The location choice of Stone Age settlements has been long considered to be influenced by environmental conditions. Proximity to water and sandy soils are most typical examples of those conditions. The notion of the influence resulted from the evidence from a relatively small amount of sites. During the recent decades the number of known settlements has increased to a level where statistical assessment of relation between environmental characteristics and settlement location choice is possible.
To undertake this task we collected data about known Estonian Stone Age settlements and acquired environmental data of their locations using publicly available geological datasets. We provide univariate descriptive statistics of the distributions of variables describing site conditions and compare them to characteristics generally present in the environment. We experiment with a set of environmental variables including soil type, distance to water and a selection of geomorphometry derivatives of the digital elevation model.
Quantitative assessment confirmed previous observations showing significant effect towards choice of sandy, dry location close to water bodies. The statistical analysis allowed us to assess the effect size of different characteristics. Proximity to water had the largest effect on settlement choice, while soil type was also of considerable importance. Abstract geomorphological variables Topographic Position Index and Topographic Wetness index also inform us about significant effects of surface forms.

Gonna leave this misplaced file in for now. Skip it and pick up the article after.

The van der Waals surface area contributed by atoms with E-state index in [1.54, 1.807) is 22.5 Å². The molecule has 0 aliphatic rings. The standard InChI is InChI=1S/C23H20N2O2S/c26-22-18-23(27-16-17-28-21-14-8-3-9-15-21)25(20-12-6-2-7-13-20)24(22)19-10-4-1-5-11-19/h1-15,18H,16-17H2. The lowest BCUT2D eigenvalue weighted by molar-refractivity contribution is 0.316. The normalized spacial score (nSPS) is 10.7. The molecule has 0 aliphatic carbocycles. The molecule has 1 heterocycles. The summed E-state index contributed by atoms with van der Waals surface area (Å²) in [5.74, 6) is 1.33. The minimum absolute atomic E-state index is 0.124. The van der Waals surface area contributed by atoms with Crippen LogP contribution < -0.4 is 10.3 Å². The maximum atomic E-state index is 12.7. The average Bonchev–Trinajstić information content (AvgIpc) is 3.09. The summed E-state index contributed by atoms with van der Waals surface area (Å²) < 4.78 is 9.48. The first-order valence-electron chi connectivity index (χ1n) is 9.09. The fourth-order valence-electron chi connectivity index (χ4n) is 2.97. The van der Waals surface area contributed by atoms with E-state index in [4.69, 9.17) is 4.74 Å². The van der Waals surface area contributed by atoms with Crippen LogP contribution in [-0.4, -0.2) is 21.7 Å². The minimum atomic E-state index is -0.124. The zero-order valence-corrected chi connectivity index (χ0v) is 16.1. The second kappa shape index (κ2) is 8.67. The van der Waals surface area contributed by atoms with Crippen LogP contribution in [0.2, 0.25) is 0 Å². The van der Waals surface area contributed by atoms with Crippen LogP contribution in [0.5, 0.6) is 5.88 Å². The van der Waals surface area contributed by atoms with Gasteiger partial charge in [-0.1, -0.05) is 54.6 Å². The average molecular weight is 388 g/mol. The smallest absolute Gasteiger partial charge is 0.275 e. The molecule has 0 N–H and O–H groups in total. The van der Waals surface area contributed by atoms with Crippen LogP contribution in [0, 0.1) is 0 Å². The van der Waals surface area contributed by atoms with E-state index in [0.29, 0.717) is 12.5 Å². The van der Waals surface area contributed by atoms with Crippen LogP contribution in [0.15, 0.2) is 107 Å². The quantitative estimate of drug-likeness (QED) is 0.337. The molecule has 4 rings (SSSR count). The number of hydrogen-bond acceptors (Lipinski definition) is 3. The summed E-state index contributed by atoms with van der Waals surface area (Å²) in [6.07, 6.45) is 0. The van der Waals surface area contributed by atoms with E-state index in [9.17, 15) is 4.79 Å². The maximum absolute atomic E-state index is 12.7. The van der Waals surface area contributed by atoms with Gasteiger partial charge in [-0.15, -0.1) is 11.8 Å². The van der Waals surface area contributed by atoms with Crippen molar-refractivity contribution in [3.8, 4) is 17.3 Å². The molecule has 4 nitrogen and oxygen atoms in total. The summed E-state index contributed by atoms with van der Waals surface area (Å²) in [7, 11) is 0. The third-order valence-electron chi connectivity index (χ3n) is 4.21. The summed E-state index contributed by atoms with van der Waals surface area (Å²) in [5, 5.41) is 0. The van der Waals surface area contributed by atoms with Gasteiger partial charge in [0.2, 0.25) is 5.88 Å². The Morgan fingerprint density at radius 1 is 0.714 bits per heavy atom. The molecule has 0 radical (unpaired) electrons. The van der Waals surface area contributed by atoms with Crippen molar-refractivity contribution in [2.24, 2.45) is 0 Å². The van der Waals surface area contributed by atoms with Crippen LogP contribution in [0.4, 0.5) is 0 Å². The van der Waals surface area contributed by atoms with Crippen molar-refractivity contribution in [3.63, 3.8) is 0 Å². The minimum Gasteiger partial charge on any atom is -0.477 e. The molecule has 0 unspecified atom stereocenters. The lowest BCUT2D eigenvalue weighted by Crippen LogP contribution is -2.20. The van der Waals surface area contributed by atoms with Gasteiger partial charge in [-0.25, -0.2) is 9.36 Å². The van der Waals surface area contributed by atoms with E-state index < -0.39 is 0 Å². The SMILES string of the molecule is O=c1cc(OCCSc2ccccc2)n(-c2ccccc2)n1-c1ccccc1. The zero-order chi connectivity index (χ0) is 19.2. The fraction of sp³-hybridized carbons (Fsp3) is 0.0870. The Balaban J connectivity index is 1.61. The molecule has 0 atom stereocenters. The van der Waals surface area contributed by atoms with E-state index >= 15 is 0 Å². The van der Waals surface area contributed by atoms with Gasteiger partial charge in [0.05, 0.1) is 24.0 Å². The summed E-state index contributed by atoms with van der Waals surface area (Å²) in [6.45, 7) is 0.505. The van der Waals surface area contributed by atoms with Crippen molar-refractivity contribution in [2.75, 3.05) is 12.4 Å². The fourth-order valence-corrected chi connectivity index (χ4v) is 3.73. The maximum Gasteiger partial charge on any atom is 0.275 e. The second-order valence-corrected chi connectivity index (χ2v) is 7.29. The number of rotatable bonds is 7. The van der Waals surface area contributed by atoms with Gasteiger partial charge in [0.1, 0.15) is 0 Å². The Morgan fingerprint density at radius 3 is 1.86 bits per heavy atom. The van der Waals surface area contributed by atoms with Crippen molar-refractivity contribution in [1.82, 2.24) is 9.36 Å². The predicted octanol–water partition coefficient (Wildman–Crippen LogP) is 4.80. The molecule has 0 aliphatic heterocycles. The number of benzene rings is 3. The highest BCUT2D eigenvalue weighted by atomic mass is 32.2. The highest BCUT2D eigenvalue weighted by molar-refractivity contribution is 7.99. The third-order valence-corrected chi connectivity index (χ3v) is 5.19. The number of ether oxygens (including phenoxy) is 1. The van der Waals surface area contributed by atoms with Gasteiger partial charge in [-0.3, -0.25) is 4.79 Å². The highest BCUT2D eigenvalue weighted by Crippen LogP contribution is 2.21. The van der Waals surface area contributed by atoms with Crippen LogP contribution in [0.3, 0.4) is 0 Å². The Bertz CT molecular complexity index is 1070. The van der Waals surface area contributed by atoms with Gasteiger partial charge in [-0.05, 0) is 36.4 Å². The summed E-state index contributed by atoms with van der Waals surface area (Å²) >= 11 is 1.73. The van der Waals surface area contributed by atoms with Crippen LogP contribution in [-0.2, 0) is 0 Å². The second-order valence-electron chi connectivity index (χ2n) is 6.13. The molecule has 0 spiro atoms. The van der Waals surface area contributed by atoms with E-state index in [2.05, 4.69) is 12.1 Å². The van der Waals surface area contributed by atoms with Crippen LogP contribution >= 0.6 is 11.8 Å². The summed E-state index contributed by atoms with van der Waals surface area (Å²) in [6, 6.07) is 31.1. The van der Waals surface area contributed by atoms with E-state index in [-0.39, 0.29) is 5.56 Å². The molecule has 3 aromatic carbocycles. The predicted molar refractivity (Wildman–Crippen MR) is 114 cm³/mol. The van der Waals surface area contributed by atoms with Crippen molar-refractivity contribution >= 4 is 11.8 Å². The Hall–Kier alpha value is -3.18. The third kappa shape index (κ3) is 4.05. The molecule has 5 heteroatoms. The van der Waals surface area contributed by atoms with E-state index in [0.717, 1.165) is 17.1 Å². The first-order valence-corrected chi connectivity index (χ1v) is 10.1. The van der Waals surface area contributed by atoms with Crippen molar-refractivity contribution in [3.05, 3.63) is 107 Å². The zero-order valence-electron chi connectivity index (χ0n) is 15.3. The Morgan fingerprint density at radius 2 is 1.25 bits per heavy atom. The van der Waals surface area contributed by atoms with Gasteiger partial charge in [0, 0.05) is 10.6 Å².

Differences of settlement locations during stages of the Stone Age are well observable. The environmental conditions of sites from the pre-pottery Mesolithic follow the general pattern but with the greatest variation. Narva and Comb Ware stage settlement locations preferences are nearly identical to each other showing preference of sandy higher areas near the shoreline and indicating increased site investment. For Corded Ware period a new settlement mode is observable which is not any more directly related to water bodies and can be explained by semi-agrarian subsistence and decreasing dependence on aquatic resources.